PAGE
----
Chapter no 135


SHORTLY AFTER THE GAMES I informed the Palace that I’d be leaving the Army. Elf and I worked on the public announcement; it was hard to get

the wording just right, to explain it to the public, maybe because I was having trouble explaining it to myself. In hindsight I see that it was a hard decision to explain because it wasn’t a decision at all. It was just time.

But time for what, exactly, besides leaving the Army? From now on I’d be something I’d never been: a full-time royal.

How would I even do that?

And was that what I wanted to be?

In a lifetime of existential crises, this was a bugger. Who are you when you can no longer be the thing you’ve always been, the thing you’ve trained to be?

Then one day I thought I glimpsed the answer.

It was a crisp Tuesday, near the Tower of London. I was standing in the middle of the street and suddenly here he came, yomping down the road— young Ben, the soldier with whom I’d flown back from Afghanistan in 2008, the soldier I’d visited and cheered as he climbed a wall with his new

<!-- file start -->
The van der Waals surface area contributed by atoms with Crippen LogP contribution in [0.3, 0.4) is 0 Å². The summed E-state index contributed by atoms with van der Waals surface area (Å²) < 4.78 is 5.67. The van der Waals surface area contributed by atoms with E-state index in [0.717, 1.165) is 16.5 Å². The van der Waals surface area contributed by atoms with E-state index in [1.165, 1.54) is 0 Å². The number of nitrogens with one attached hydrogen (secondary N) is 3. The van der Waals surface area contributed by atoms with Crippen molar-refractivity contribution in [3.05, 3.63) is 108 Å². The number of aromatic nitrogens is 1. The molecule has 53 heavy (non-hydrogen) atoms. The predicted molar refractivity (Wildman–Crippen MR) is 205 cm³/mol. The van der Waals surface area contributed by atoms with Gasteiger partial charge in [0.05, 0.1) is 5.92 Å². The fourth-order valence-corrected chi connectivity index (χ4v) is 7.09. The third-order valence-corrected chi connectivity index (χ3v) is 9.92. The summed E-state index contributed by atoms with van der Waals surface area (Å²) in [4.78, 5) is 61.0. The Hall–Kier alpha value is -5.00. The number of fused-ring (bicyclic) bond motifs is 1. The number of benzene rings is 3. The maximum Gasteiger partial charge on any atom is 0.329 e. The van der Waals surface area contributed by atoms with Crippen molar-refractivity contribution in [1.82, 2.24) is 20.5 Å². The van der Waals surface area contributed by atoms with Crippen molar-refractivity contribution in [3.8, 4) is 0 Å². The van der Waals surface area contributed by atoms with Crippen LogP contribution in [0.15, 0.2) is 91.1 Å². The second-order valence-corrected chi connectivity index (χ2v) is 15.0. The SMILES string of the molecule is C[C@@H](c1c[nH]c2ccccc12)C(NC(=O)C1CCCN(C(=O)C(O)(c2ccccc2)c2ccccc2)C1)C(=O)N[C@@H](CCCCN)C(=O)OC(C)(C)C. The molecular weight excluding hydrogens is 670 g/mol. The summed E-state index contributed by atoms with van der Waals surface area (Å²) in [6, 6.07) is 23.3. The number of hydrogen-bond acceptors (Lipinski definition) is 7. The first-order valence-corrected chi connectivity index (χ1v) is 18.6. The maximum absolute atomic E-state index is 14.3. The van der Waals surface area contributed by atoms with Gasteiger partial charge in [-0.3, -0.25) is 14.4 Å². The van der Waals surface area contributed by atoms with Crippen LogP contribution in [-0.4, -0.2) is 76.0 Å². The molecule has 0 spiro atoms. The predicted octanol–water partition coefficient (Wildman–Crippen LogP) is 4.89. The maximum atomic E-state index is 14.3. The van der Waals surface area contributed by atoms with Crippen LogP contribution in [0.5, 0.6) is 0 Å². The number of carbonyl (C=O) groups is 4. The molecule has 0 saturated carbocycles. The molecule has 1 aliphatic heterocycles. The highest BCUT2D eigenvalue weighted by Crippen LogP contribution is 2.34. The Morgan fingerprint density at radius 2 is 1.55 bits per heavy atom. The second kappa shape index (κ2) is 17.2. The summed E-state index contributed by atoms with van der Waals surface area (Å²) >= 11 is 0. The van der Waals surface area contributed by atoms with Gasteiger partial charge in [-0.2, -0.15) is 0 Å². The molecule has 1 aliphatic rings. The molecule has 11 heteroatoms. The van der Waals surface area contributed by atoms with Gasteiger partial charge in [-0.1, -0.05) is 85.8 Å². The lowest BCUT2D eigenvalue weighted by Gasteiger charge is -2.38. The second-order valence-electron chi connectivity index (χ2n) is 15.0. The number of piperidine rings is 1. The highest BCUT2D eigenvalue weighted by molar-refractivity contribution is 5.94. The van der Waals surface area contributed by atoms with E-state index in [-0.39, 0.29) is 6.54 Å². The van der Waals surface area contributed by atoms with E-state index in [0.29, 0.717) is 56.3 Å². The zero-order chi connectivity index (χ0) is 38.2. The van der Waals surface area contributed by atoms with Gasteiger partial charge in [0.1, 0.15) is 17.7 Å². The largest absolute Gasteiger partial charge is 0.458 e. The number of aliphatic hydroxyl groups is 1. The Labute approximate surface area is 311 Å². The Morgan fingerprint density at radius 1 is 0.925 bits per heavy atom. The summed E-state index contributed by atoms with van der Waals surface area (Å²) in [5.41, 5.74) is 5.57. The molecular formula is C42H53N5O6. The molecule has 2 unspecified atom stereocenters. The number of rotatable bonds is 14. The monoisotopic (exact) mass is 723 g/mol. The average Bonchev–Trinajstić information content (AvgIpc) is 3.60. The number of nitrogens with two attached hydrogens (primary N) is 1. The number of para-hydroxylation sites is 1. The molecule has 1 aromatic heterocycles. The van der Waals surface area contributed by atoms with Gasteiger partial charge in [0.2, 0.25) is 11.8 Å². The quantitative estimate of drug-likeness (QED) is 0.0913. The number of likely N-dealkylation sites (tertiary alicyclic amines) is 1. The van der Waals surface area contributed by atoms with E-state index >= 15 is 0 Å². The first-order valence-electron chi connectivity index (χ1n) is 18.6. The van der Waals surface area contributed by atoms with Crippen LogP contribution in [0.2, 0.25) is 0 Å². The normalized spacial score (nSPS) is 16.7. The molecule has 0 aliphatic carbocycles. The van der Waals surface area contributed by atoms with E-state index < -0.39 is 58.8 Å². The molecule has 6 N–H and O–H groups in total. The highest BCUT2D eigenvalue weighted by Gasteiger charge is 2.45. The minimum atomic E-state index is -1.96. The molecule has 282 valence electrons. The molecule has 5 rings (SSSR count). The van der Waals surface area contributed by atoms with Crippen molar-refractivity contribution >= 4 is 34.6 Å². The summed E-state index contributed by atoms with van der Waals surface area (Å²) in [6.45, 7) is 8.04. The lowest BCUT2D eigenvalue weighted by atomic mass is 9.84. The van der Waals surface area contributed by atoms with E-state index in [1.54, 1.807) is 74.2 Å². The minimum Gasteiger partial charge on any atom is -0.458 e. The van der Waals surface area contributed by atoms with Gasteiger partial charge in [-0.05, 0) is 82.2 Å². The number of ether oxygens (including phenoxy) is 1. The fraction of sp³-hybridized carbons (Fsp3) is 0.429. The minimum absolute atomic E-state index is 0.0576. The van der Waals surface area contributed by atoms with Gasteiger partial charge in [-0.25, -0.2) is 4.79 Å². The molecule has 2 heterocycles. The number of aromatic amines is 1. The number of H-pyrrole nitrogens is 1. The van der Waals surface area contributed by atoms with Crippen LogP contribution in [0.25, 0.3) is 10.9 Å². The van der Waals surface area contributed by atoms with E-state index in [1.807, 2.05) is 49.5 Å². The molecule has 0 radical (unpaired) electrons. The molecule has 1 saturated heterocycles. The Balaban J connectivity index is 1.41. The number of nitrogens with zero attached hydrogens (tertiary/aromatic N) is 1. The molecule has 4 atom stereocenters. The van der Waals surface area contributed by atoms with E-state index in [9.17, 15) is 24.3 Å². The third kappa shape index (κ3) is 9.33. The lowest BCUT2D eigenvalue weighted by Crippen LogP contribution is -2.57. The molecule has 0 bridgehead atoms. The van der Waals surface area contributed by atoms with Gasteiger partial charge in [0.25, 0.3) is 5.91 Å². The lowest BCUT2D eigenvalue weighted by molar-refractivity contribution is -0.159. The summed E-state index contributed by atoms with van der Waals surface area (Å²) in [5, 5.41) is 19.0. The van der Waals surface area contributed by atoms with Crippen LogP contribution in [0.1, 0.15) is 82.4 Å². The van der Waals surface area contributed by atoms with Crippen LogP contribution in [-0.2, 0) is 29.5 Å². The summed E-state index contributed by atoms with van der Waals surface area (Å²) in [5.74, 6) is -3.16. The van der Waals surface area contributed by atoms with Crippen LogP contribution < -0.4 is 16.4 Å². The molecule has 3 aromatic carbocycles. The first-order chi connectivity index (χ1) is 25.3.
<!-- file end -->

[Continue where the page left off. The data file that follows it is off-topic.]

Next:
prosthetic leg. Six years after that flight, as promised, he was running a marathon. Not the London marathon, which would’ve been miraculous on its own. He was running his own marathon, along a route he’d designed himself, in the outline of a poppy laid over the city of London.

A staggering thirty-one miles, he’d done the full circuit to raise money and awareness—and heart rates.

I’m in shock, he said on finding me there.

You’re in shock? I said. That makes two of us.

Seeing him out there, still being a soldier, despite no longer being a soldier—that was the answer to the riddle with which I’d been struggling so long.

Question: How do you stop being a soldier, when a soldier is all you’ve ever been or wanted to be?

Answer: You don’t.

Even when you stop being a soldier, you don’t have to stop being a soldier. Ever.

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